Day 4: Have You Eaten This Morning?

Meredith DeLeeuw has created her own #VolunteerOdyssey in order to get to know Memphis better and give back to her new community. She’ll be volunteering with 8 nonprofits and sharing her experience through her blog. 

On Day 4 she volunteered with Urban Bicycle Food Ministry. Check out her story below!


To say I was incredibly excited, yet nervous, about my opportunity to volunteer with the Urban Bicycle Food Ministry would be an understatement.  Will I be overcome with emotions?  Would it be a tough ride?  How will people react to me handing out burritos?  The more I talked with Lyle Udell, the head of UBFM, the more excited I got.  Urban Bicycle Food Ministry is an amazing non-profit started in 2012 by a student at Memphis Theological Seminary, Tommy Clark.  He had a goal of delivering food to the homeless, instead FullSizeRenderof them coming to the food.  He started making burritos in his kitchen and handing them out in his neighborhood.  Soon the ministry on wheels grew too big for his kitchen and the First United Methodist Church offered their kitchens.  UBFM’s volunteers cook burritos every Wednesday night and Saturday morning.  They ride all around Memphis with backpacks full of burritos.  They have never missed a ride, even in torrential rains and freezing snow.  As Lyle said, “The homeless are out there in the elements, so we should be too”.

With my questions running through my brain, I woke up my amazing husband (who image3 (2)decided to volunteer with me on his one day off) early Saturday morning and we headed to UBFM’s headquarters Downtown.  Once there, Lyle led us to the kitchen where volunteers were finishing up cooking the breakfast burritos.  Once all the burritos were made, we stepped next door and started filling our backpacks.  This is much more than a burrito ministry.  They had tables full of chips, juice, candy, socks, shirts, bug spray, sanitizing wipes, water, and more.  Every single volunteer had a backpack, or even a full bike cart, full to the brim with supplies.  After sayiimage1 (3)ng a prayer for our ride and for the people we were there to serve, we started our ride through downtown.  There must have been a line of more than fifty people waiting for us at our first stop.  They greet each person with a simple phrase, “Have you eaten this morning?”, not “Are you homeless?”.  It may seem like semantics, but asking in this way changes the perspective.  The smiles and thank yous from each and every person that morning warmed my soul.  People were genuinely touched that we were out there serving them.  The regular volunteers know all the regular recipients by name.  Calling someone by their name is a powerful thing.  To UBFM, these people are not just homeless, they are people with names and dreams.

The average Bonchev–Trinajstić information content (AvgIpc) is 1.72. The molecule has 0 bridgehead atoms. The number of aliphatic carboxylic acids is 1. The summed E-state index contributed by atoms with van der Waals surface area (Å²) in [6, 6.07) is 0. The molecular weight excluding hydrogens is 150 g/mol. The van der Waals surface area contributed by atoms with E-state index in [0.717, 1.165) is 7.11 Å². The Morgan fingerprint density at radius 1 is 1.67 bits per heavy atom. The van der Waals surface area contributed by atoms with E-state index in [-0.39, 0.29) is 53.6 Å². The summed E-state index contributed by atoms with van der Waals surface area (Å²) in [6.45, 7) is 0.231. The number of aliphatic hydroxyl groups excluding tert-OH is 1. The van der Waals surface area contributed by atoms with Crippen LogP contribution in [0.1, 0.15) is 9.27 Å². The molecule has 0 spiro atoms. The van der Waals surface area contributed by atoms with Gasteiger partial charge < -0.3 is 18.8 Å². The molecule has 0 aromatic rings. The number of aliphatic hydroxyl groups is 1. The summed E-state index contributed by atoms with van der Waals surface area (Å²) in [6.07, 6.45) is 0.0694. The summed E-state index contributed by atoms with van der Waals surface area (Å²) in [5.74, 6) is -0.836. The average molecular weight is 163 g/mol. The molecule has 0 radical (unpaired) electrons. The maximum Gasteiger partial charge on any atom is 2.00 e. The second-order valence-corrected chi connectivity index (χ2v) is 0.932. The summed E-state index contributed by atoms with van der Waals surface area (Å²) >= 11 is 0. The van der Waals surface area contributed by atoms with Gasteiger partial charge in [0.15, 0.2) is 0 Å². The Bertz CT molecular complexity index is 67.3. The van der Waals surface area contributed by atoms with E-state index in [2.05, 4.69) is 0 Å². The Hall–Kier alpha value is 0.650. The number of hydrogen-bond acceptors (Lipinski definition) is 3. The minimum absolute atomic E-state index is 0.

UBFM cannot serve our community without the help of volunteers.  You can help cook burritos, deliver food on bicycle, or both.  They also thrive off donations of chips, bars, juice boxes, water, and more.  The people at UBFM are awe inspiring.  I truly encourage every Memphian to join on at least one ride.  To serve the underprivileged, is to be privileged.  It brings everything into perspective.  Everyone needs to get out at least once and experience this kind of ministry.  I am already planning for my next ride.


image2 (2)I am so blessed to have been a part of a true urban ministry.  Thank you and keep up the good work UBFM!

P.S.  The ride can be done by young and old.  We even had their youngest volunteer ever join us on our ride!


If you’d like to volunteer at Urban Bicycle Food Ministry like Meredith, visit


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